Since 2010, radio astronomers have been contending with a mystery: a handful of very intense, very short lived signals have been detected, and disappeared just as quickly. Only recently have we even had any indication as to their origin, and even then, it's just the faintest hint: that they seem to somehow originate from pulsars or other dead stars (and probably not aliens).
In August, the Astrophysical Journal published the research of two astrophysicists at Nanjing University, which was just released on pre-print server Arxiv this week. In the paper, researchers Y.F. Huang and J.J. Geng detail their own take: that fast radio bursts are the collision of two objects, but not necessarily two pulsars or a pulsar and a black hole. Instead, it's something much simpler: asteroids colliding into pulsars.
The astronomers used data collected up until July 2015, detailing 10 such events in all. Unlike the radio pulses that give pulsars their name, fast radio bursts don't appear with any regularity. Without a way to pinpoint their origin, radio astronomers have to hope they pick them up in other kinds of sky surveys and that it helps understand the context of the event.
Huang and Geng believe that, based on the examples of radio bursts at their disposal, any object that might collide with a pulsar would have to be highly elongated, not unlike a mid-sized asteroid that never had enough gravity to form into a more spherical shape. Because of a limited size and mass, especially compared to the dense, almost-all-neutron material inside a pulsar, the asteroids would be destroyed quickly, which is why fast radio bursts would only last a few milliseconds.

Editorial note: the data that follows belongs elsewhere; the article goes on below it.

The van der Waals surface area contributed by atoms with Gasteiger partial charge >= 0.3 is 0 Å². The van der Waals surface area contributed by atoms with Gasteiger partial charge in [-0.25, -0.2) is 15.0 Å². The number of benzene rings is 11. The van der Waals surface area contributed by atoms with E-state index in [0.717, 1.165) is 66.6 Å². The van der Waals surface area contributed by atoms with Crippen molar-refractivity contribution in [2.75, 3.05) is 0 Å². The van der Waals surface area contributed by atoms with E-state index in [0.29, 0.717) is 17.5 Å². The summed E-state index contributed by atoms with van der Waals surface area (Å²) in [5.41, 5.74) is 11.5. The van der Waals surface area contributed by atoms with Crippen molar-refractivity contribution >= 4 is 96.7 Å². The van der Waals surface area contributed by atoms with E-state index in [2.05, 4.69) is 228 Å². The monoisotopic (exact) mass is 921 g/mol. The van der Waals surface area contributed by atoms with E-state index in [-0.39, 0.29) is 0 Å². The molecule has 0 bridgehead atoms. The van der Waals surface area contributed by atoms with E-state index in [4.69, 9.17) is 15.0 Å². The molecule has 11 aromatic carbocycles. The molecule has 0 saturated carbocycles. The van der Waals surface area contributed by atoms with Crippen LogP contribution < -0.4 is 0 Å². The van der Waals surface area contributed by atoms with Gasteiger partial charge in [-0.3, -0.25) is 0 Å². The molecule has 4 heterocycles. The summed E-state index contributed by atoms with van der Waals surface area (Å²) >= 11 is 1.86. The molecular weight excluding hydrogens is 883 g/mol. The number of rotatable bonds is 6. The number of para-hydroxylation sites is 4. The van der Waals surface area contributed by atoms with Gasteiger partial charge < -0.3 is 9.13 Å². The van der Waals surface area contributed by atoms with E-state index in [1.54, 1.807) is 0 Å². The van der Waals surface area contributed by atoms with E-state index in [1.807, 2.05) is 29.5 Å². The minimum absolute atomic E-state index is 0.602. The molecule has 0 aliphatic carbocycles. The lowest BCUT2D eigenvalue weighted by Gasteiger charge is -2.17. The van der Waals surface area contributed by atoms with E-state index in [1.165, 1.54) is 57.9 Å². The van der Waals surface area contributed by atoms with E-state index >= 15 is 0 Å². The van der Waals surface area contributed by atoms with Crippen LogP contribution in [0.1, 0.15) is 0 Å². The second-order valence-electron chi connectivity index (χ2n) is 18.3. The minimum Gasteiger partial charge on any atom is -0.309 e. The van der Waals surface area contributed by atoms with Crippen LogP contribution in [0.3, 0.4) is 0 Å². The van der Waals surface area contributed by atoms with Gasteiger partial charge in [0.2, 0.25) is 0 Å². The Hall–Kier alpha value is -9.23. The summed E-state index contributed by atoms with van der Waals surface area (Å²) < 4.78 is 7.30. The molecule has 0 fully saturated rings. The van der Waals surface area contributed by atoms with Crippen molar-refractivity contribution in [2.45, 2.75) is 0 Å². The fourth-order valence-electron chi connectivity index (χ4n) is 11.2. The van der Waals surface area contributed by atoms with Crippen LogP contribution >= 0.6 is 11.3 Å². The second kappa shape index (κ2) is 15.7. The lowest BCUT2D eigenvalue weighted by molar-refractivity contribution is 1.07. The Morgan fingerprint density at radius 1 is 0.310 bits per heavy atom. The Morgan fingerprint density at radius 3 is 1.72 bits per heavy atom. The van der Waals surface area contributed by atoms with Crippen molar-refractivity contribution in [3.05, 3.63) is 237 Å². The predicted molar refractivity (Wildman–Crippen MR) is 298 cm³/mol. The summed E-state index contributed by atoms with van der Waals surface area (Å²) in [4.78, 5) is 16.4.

The burst itself is likely the energy given off by an explosion in the outer layers of the pulsar. "Just before the final collision, the material is compressed to a dense thin sheet by the magnetic field of the neutron star," Huang and Geng write. "The collision will launch a rapidly expanding plasmoid fireball from the surface, leading to a fan of field lines filling with relativistic electrons."
Such an event, they estimate, is likely to happen every 1-10 million years per pulsar, which is why they're so elusive: it's not a periodic event, but rather an occasional cataclysm. Given that pulsars (or neutron stars) are the dense remnants of certain kinds of supernovae, under this model, there's a finite (though still massive) sampling of stars to work with.
The results aren't conclusive. Rather, it just adds on to the number of possible scenarios that might create a fast radio burst. So of course, it could always still be aliens. But probably not.